54. During the Hakobi
As mentioned previously, the Honseki changed all his clothes, down to his undergarments, before the Hakobi (the act of bestowing the truth of the Sazuke and granting sanctions regarding church matters). Among the garments he would wear were:
A black crested formal coat (montsuki) made from habutae silk, a brown or pale yellow kakuobi with a design in the middle, a haori coat decorated with the Iburi family crest in five places, and white tabi (foot size: ten mon or 24 centimeters). The Honseki would not wear a hakama or carry a folding fan with him.1
- This account of the Hakobi procedures seems to contradict another account that I posted earlier. But further checking suggests that the Honseki only wore silk during the Hakobi procedures and would only wear cotton on other occasions.
The implication of his action of changing before the Hakobi suggests that the Honseki was making a clear distinction between his own affairs and the Hakobi, which, in effect, were “God’s affairs” or “business.” As one of the tasks of the Shinbashira at present includes the Hakobi (beginning from the second Shinbashira onward), the present Shinbashira too changes his clothing before bestowing the truth of the Sazuke to prospective Yoboku. The clothing he changes into are more formal than what the Honseki wore; the Shinbashira wears a hakama. In fact, he wears a kimono in a style not unlike what he wears in his New Year’s greeting picture.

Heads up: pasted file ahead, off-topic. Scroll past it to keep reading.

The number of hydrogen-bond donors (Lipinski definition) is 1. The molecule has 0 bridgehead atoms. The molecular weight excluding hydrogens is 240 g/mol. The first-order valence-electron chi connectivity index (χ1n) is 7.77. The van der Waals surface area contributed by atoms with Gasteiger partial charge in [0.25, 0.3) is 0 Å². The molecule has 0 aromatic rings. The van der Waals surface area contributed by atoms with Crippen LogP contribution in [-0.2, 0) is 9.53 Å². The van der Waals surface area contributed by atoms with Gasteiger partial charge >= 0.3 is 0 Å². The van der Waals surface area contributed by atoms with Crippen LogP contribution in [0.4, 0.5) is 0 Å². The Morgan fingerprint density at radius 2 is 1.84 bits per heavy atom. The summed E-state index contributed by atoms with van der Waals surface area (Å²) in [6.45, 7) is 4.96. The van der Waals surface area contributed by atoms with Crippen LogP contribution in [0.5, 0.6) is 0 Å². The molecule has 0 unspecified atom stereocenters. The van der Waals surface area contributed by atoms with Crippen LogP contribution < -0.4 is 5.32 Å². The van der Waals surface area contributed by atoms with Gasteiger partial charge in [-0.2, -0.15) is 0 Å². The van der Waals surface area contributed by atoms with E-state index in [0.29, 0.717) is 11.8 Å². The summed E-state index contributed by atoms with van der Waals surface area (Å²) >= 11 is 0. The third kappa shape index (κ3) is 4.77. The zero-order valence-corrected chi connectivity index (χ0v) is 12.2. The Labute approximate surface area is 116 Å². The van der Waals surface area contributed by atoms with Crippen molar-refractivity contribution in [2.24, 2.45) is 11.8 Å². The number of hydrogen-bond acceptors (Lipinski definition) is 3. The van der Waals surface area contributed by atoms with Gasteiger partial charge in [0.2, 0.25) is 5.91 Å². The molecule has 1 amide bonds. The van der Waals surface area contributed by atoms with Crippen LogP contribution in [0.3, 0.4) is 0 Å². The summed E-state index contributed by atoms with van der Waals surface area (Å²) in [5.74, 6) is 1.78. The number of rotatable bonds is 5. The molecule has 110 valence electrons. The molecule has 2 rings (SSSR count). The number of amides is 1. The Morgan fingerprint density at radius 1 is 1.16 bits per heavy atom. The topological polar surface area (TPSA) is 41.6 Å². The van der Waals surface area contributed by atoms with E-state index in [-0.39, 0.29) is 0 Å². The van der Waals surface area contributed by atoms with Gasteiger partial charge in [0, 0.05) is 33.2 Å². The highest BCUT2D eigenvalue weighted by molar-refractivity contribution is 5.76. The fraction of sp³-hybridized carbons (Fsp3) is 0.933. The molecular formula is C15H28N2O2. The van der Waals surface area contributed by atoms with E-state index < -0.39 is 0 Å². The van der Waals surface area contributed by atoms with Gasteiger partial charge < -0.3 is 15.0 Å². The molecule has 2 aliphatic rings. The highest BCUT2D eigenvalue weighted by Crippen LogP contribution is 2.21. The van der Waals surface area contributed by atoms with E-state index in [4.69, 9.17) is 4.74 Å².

Here is a site (unfortunately, only in Turkish, I believe) that has a nice illustration of how such a male formal attire would like. The same page also has an illustration of how a man would wear a kimono without a hakama ala the Honseki during the Hakobi (with the significant difference being the man in the illustration is not wearing a haori coat like the Honseki did). Unfortunately, I am not quite sure of the significance of the Honseki not wearing a hakama during the Hakobi.
Actual pictures of the Honseki and Shinbashira in such attire would of course get the point across better, but no dice (at least for now). Will have to do with the above link for now. ↩